1. Kūtavānija Jātaka (No. 98).-The Bodhisatta was once a merchant named Pandita and entered into partnership with a dishonest man, Atipandita. When the time came for dividing the profits the latter claimed a larger share, for he, as his name showed, was the "brains" of the business. To settle the dispute he hid his father in a hollow tree, and feigning to consult a Tree-sprite, referred the matter to the Tree. Pandita suspecting the ruse, lighted a fire at the foot of the tree and thus exposed the cheat.

The story was related in reference to a cheating merchant of Sāvatthi, who is identified with Atipandita. He tried to rob his honest partner, always putting off his claims, in the hope that he would die from the hardships suffered in a long journey they had undertaken for trade. J.i.404f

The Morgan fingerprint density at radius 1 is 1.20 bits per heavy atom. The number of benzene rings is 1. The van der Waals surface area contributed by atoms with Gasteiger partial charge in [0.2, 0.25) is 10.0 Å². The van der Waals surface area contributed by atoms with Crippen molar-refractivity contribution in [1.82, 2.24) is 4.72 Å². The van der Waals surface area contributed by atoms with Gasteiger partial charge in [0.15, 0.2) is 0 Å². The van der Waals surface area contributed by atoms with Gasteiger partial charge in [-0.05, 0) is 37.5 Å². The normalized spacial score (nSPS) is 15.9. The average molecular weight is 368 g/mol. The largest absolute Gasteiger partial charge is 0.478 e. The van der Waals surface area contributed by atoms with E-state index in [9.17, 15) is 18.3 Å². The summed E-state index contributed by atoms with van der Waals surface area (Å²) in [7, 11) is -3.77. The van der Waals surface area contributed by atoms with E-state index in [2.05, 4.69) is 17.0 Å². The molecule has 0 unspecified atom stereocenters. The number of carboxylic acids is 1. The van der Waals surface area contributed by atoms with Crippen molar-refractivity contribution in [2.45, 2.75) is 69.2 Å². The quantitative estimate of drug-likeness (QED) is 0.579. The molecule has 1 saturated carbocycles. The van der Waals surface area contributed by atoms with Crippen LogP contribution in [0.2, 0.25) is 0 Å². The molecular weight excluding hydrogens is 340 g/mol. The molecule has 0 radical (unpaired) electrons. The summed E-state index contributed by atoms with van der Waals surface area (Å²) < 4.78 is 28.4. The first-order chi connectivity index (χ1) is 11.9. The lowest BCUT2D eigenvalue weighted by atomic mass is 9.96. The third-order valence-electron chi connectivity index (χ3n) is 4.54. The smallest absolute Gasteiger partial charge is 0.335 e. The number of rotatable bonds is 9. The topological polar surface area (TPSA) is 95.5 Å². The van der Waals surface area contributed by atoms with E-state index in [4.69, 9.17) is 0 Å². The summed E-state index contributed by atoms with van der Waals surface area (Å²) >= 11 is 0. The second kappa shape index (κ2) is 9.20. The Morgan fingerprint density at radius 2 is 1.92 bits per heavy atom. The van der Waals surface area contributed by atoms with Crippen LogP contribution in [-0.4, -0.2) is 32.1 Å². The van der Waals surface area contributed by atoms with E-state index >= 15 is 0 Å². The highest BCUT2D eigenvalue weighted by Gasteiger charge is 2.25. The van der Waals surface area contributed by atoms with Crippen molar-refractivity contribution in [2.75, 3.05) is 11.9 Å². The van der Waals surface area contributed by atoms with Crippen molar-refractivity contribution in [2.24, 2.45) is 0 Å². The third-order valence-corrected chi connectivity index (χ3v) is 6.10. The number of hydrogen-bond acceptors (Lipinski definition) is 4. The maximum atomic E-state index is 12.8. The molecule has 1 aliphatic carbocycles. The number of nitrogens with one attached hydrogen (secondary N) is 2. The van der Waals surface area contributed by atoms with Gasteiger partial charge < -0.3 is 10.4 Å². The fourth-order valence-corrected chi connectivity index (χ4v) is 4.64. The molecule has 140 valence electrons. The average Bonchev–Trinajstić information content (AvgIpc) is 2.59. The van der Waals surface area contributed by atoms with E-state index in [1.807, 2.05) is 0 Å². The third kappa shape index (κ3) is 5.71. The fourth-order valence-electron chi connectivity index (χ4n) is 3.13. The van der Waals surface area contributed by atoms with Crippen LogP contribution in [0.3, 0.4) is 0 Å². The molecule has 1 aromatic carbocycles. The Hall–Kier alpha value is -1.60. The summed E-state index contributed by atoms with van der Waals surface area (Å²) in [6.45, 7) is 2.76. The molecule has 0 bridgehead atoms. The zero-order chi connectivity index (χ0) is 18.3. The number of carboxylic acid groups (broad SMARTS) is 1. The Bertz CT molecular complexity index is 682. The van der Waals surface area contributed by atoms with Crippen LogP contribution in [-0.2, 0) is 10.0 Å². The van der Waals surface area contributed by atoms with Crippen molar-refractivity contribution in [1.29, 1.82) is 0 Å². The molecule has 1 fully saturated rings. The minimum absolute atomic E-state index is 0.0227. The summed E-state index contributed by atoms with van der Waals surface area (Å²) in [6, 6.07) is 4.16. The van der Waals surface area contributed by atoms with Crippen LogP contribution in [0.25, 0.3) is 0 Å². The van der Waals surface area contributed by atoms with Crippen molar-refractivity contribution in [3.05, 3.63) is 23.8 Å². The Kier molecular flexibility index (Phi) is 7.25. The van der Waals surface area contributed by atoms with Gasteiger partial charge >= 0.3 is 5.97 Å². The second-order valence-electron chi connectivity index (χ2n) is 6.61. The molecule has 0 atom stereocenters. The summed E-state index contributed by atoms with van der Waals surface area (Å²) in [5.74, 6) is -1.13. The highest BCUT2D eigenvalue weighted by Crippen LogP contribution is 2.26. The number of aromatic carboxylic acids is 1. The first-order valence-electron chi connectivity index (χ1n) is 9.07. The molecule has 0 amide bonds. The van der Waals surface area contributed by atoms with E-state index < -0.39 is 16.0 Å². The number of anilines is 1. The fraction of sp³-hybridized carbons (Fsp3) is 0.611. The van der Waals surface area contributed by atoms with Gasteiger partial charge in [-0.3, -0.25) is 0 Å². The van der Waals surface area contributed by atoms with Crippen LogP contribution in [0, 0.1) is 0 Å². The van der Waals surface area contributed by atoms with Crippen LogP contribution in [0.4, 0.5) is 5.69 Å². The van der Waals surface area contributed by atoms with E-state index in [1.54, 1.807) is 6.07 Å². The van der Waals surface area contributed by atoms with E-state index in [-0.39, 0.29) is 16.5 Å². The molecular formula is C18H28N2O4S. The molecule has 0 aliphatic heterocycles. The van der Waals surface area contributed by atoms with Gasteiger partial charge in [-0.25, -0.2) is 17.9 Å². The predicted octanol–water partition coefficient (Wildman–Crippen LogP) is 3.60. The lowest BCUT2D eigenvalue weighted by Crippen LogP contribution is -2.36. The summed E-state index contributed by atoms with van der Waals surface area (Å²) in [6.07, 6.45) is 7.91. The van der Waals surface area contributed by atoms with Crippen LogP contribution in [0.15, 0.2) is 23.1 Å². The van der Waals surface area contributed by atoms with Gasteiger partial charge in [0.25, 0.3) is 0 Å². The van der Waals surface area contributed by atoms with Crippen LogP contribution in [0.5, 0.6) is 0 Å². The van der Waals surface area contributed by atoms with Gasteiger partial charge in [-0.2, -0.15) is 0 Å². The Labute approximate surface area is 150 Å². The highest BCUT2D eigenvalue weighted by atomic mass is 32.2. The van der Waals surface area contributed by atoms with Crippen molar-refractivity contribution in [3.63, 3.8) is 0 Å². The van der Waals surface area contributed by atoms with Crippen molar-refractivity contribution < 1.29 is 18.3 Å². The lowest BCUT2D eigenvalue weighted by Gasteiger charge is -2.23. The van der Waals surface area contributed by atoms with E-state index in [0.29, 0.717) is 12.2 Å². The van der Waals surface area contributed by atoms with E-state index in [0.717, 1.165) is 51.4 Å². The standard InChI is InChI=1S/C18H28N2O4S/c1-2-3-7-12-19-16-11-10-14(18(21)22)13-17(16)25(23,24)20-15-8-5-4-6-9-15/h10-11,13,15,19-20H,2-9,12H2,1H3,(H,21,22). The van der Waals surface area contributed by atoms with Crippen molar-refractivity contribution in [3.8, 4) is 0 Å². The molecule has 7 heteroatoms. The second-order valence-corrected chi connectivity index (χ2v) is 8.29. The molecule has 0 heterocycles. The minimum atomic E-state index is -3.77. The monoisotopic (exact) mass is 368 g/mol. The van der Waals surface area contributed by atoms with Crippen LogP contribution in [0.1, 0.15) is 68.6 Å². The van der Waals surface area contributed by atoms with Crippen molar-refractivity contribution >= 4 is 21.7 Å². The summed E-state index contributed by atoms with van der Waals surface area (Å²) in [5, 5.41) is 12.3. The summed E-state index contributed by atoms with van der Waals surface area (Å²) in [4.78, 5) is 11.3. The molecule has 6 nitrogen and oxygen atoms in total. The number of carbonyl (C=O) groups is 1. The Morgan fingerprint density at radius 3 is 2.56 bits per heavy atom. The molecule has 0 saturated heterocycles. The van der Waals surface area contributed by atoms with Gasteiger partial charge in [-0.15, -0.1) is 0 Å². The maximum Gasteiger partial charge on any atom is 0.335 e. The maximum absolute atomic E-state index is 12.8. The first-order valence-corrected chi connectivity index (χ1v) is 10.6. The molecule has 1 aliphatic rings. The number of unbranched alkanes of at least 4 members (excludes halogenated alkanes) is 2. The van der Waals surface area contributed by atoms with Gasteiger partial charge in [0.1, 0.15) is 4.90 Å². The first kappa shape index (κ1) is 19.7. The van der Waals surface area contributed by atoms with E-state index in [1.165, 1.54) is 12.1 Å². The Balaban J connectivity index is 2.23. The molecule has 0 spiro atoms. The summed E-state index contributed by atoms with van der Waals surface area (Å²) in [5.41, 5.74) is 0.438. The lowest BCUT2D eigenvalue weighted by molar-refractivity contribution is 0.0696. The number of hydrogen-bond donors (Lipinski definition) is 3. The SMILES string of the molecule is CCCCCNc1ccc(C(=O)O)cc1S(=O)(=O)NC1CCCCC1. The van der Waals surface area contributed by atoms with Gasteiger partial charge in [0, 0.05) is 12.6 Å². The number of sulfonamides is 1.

2. Kūtavānija Jātaka (No.218).-A villager once deposited five hundred ploughshares with a friend in the town, but when he came to claim them, he was told that they had been eaten by mice, and was shown the dung the mice had left behind. Some time later the villager took his friend's son to bathe, hid him in a house, and reported to the townsman that the boy had been carried off by a hawk. When he was taken before the judge, who was the Bodhisatta, he protested that in a place where mice ate ploughshares a hawk could easily carry off a boy. The Bodhisatta settled their dispute (J.ii.181ff).

The introductory story is similar to that of No.1 above. 

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